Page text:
At least, not easily. Sometimes it’s how we feel about all the long and winding roads in our part of the county. Roads that are lovely to look at, but make it slow going if you want to get to another nearby town on an errand.
Two examples in the last couple of days involved traveling to Olney. A fellow blogger lamented the fact that getting to the Olney Theater requires driving a very circuitous route. For me, as I was signing up for my winter CSA, my two options for pick up were Columbia or Olney. Olney is closer to me, as the crow flies, but is longer over the roads, and takes almost twice as long to drive than to the Columbia pickup point.
I suppose that is why I find little enthusiasm among friends for heading over to the year round Sunday market in Olney. It isn’t an easy trip across Rte. 108. It meanders and winds and seems to take forever. We can take a more direct route, using either Mink Hollow or Brighton Dam Roads, but you have to know the territory.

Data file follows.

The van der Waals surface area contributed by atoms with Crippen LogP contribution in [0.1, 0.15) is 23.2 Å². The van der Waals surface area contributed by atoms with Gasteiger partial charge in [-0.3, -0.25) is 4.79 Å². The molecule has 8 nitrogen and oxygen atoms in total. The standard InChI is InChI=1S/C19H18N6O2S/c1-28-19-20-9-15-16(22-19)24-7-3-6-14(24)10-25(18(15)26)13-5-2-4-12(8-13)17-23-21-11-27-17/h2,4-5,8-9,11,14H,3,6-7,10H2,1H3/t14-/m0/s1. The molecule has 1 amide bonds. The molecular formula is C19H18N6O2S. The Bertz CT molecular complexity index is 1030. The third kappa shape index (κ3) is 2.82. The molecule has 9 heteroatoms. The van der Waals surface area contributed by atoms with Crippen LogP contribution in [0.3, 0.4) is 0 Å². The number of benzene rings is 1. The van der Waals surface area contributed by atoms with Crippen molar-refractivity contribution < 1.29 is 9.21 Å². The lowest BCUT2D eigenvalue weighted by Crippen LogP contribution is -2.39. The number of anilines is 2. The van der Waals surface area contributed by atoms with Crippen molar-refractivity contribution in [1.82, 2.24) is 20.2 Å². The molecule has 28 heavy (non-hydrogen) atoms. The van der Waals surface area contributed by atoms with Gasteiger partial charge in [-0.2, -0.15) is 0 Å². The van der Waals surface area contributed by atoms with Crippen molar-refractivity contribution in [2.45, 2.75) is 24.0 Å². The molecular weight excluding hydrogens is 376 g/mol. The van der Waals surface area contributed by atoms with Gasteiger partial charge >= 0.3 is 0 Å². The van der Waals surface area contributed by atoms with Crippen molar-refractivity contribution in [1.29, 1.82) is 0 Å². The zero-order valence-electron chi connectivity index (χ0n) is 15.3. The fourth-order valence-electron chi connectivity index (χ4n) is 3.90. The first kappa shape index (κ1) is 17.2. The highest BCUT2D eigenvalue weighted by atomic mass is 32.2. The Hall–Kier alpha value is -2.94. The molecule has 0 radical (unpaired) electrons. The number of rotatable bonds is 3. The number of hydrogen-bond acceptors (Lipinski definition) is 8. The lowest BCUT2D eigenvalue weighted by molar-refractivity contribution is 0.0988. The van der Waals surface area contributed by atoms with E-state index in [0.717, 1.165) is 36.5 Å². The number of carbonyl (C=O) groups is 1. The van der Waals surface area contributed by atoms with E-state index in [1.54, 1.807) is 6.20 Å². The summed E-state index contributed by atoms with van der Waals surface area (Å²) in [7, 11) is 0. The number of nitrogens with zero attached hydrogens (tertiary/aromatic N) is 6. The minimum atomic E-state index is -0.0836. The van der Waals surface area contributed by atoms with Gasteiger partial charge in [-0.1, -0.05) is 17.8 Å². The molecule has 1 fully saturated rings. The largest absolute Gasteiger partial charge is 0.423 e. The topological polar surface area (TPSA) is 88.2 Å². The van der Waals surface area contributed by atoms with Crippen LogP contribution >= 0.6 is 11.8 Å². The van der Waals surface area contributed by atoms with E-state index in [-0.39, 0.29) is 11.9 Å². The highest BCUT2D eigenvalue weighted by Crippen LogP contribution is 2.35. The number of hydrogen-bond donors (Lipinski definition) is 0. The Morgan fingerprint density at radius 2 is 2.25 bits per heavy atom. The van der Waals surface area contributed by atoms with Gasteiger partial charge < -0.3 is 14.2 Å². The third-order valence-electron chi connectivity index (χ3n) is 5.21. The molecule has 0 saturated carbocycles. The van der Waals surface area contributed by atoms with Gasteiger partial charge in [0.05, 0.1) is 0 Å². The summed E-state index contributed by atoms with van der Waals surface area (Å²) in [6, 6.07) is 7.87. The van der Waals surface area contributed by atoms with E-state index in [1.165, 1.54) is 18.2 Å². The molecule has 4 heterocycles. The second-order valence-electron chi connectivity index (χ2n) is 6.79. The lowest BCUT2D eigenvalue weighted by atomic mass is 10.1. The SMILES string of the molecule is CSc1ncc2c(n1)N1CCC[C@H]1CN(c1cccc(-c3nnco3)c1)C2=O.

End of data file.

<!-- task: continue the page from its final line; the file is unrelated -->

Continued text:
I decided when signing up for the CSA to make Olney a second choice, and I’ll cross my fingers that we get the minimum number of members to keep Columbia going all winter. I love our winter CSA, particularly the meat share, the bread share, the cheese share and the pantry items.
Yes, we get repetitive vegetables. Samples from last year’s omnivore share, where we got a pantry item, a meat item, and a cheese item with our vegetable delivery every week.
Carrots were always there. Mushrooms, too. I know I can get most of these items at the year round markets, but I like going to the CSA pick up point and chatting about recipes. I also like supporting the farmers through the winter. Over 100 of the Amish farmers that supply our CSA count on us to keep them solvent.
If we don’t meet our minimum, I may be heading over the river and through the woods to Olney. Fresh food all winter is a big incentive.
I signed up for the Zahradka Farm’s Winter CSA for the third time. Since I’m averse to driving, especially amidst snow and ice, the delivery is a big plus for me.